In 1930, the crossword was not keenly received by The Times and it was owing to reader pressure that the crossword became a daily feature in the paper. With the British love of wordplay, riddles and puns, the crossword soon became an integral part of life in Britain. Included will be a crossword for every year since 1930 including the first ever crossword published in The Times and a specially commissioned 75th anniversary prize crossword. These crosswords will be taken from prominent days in history and will show the development of the crossword over the years. There will be specially commissioned articles from former editors, who are often compilers themselves, recounting their experience of the crossword. Perhaps the people with the most interesting things to say are the solvers. An appeal inThe Times has requested for crossword devotees to send in their favourite clues, anecdotes and memories about the crossword.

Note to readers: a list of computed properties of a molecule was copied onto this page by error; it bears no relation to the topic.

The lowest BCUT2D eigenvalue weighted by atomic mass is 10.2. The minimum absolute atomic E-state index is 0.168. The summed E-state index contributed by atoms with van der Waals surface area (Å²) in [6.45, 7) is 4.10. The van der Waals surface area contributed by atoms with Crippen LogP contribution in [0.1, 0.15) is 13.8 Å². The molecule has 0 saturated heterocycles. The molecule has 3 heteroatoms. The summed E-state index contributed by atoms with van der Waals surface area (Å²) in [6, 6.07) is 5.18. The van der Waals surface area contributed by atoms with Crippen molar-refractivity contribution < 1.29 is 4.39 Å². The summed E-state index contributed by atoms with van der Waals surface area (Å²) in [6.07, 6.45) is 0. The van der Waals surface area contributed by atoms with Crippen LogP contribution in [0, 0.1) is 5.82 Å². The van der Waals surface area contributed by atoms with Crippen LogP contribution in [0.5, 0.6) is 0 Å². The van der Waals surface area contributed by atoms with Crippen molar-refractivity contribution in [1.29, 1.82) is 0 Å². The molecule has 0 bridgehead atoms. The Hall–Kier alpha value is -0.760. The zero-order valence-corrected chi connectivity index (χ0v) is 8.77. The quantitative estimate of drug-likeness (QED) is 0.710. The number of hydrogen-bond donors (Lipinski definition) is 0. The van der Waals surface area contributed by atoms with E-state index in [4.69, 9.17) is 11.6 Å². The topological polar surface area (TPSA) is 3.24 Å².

Did you know: • Sir Winston Churchill was reported to have almost missed a cabinet meeting while pondering a stubborn clue • Sir John Gielgud was an addict at the age of 84, 'I have found the crosswords a sovereign therapy during endless hours of waiting about while filming and during television' • As stated in Clement Atlee's obituary 'Sometimes, his main interest in The Times was the crossword puzzle, which he unfailingly solved • It is alleged that Montague James, a former provost of Eton college, completed the crossword while his breakfast egg boiled – and he did not, it was added, like his egg hard-boiled.